Israel is a Jewish state, so the Jewish majority does not celebrate Christmas. They celebrate Hanukkah instead. Hanukkah is also known as the Festival of Lights, because in each synagogue, a holy lamp burns above Jewish scriptures. The light represents a symbol, being the strength of God. The festival is observed for eight nights, starting on the 25th day of Kislev according to the Hebrew calendar, and may occur from late November to late December according to the Gregorian calendar.
Hanukkah in Israel is celebrated by the kindling of the lights of a special candelabrum, the nine-branched Hanukiah, one light on each night of the holiday, progressing to eight on the final night. Eight candles represent the days the oil of the temple lamp lasted and the ninth candle is a helping one, used to light the rest. The candles are lit just after the sun goes down and families sing a Hanukkah song while watching them burn.
During the whole festival Israeli people sing various songs and play games in the light of the Menorah. Among other traditions is playing Dreidel, a gambling game played with a square top with a Hebrew letter on each side. Most people play for matchsticks, pennies or chocolate coins. The traditional explanation of this game is that during the time of Antiochus’ oppression, those who wanted to study Torah, that was illegal, would conceal their activity by playing gambling games with a top whenever an official or inspector was within sight.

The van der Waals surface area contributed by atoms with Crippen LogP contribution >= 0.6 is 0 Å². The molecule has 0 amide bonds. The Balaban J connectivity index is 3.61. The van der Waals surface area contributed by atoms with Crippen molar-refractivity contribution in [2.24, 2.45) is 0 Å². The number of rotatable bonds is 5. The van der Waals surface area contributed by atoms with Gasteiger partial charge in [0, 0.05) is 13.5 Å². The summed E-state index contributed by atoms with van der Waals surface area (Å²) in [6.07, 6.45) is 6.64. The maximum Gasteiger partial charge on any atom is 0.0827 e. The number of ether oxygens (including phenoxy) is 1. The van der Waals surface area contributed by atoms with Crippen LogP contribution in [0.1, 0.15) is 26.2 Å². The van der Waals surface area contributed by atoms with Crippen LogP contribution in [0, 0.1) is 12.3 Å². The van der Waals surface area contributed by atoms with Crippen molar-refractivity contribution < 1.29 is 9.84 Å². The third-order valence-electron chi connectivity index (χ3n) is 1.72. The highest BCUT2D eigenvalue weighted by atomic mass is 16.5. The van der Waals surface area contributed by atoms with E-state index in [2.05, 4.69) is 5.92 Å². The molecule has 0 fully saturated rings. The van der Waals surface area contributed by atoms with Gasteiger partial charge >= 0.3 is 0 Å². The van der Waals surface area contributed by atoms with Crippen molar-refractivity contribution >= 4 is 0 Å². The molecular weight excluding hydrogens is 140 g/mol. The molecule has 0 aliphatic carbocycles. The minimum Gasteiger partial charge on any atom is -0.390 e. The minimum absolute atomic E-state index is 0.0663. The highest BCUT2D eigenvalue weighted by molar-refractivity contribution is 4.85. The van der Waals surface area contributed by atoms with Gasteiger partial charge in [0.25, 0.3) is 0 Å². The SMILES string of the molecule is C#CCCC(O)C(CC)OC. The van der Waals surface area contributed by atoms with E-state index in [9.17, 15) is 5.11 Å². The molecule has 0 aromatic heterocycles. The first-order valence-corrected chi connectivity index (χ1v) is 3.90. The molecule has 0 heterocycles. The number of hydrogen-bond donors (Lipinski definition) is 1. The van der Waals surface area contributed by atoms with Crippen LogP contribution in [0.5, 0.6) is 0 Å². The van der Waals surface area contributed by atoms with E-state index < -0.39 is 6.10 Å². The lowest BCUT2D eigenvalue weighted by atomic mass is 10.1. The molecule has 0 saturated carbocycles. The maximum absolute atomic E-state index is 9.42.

On Hanukkah in Israel it is customary to eat fried foods because of the significance of oil to the holiday. Latkes (potato pancakes), jelly doughnuts and many other treats fried in oil are particularly enjoyed during Hanukkah.
Like many other Jewish holidays, Hanukkah in Israel is a special time for families to be together, celebrate the festivities of joy and thanksgiving and exchange Hanukkah gifts. Personal gifts for Hanukkah are quite accepted, while before giving a business gift for Hanukkah you’d better wait until you are reasonably acquainted with a recipient. The safest choice is a flower basket, chocolate basket or fruit basket. When selecting a gourmet basket or a wine/champagne basket, make sure that your Hanukkah gift to Israel is compatible with the recipient’s religious beliefs. For example, gourmet gifts for observant Orthodox Jews must be kosher. If the recipient has children, acknowledging them with a small gift, chocolate or plush toy, will be also appreciated.
Show your consideration and respect while choosing a Hanukkah gift for your nearest and dearest or business associates and they are sure to be pleased with your choice!